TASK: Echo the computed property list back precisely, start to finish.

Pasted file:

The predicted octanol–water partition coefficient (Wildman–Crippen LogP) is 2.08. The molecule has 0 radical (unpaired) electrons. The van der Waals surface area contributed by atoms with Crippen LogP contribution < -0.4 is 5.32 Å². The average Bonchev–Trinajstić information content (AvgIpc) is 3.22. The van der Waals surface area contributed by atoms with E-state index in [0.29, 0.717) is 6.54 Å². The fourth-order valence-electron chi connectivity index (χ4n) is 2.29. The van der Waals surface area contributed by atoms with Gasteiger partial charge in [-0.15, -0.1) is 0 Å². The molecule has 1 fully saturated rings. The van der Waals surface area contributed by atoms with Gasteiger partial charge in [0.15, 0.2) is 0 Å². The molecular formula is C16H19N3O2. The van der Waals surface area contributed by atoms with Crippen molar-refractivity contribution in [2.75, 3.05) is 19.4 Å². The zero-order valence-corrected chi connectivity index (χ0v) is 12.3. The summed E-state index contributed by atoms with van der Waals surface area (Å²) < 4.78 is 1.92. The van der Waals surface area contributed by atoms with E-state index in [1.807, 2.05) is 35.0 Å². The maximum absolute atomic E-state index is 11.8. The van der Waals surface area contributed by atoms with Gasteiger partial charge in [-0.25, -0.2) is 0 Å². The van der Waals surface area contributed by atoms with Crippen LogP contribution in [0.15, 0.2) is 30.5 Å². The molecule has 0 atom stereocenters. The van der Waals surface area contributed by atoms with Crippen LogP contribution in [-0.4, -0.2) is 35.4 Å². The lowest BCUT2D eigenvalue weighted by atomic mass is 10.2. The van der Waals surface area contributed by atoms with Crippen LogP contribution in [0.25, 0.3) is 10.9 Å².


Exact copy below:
The predicted octanol–water partition coefficient (Wildman–Crippen LogP) is 2.08. The molecule has 0 radical (unpaired) electrons. The van der Waals surface area contributed by atoms with Crippen LogP contribution < -0.4 is 5.32 Å². The average Bonchev–Trinajstić information content (AvgIpc) is 3.22. The van der Waals surface area contributed by atoms with E-state index in [0.29, 0.717) is 6.54 Å². The fourth-order valence-electron chi connectivity index (χ4n) is 2.29. The van der Waals surface area contributed by atoms with Gasteiger partial charge in [-0.15, -0.1) is 0 Å². The molecule has 1 fully saturated rings. The van der Waals surface area contributed by atoms with Gasteiger partial charge in [0.15, 0.2) is 0 Å². The molecular formula is C16H19N3O2. The van der Waals surface area contributed by atoms with Crippen molar-refractivity contribution in [2.75, 3.05) is 19.4 Å². The zero-order valence-corrected chi connectivity index (χ0v) is 12.3. The summed E-state index contributed by atoms with van der Waals surface area (Å²) < 4.78 is 1.92. The van der Waals surface area contributed by atoms with E-state index in [1.807, 2.05) is 35.0 Å². The maximum absolute atomic E-state index is 11.8. The van der Waals surface area contributed by atoms with Gasteiger partial charge in [-0.25, -0.2) is 0 Å². The van der Waals surface area contributed by atoms with Crippen LogP contribution in [0.15, 0.2) is 30.5 Å². The molecule has 0 atom stereocenters. The van der Waals surface area contributed by atoms with Crippen LogP contribution in [-0.4, -0.2) is 35.4 Å². The lowest BCUT2D eigenvalue weighted by atomic mass is 10.2. The van der Waals surface area contributed by atoms with Crippen LogP contribution in [0.25, 0.3) is 10.9 Å².